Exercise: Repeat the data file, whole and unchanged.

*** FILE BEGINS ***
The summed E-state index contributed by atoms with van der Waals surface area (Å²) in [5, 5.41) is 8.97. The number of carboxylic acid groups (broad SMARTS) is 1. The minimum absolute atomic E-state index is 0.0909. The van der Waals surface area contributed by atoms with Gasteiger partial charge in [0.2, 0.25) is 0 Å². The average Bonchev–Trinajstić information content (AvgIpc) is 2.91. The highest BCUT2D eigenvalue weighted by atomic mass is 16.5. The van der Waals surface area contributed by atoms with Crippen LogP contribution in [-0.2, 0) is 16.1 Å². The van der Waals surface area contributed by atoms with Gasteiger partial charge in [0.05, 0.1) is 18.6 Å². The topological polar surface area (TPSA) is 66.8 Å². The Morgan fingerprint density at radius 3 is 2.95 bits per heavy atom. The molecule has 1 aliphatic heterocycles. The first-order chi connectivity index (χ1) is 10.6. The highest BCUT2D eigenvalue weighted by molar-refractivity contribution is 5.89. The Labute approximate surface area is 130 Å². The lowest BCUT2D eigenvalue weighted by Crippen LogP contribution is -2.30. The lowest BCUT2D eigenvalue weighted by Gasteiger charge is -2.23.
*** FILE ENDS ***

The summed E-state index contributed by atoms with van der Waals surface area (Å²) in [5, 5.41) is 8.97. The number of carboxylic acid groups (broad SMARTS) is 1. The minimum absolute atomic E-state index is 0.0909. The van der Waals surface area contributed by atoms with Gasteiger partial charge in [0.2, 0.25) is 0 Å². The average Bonchev–Trinajstić information content (AvgIpc) is 2.91. The highest BCUT2D eigenvalue weighted by atomic mass is 16.5. The van der Waals surface area contributed by atoms with Crippen LogP contribution in [-0.2, 0) is 16.1 Å². The van der Waals surface area contributed by atoms with Gasteiger partial charge in [0.05, 0.1) is 18.6 Å². The topological polar surface area (TPSA) is 66.8 Å². The Morgan fingerprint density at radius 3 is 2.95 bits per heavy atom. The molecule has 1 aliphatic heterocycles. The first-order chi connectivity index (χ1) is 10.6. The highest BCUT2D eigenvalue weighted by molar-refractivity contribution is 5.89. The Labute approximate surface area is 130 Å². The lowest BCUT2D eigenvalue weighted by Crippen LogP contribution is -2.30. The lowest BCUT2D eigenvalue weighted by Gasteiger charge is -2.23.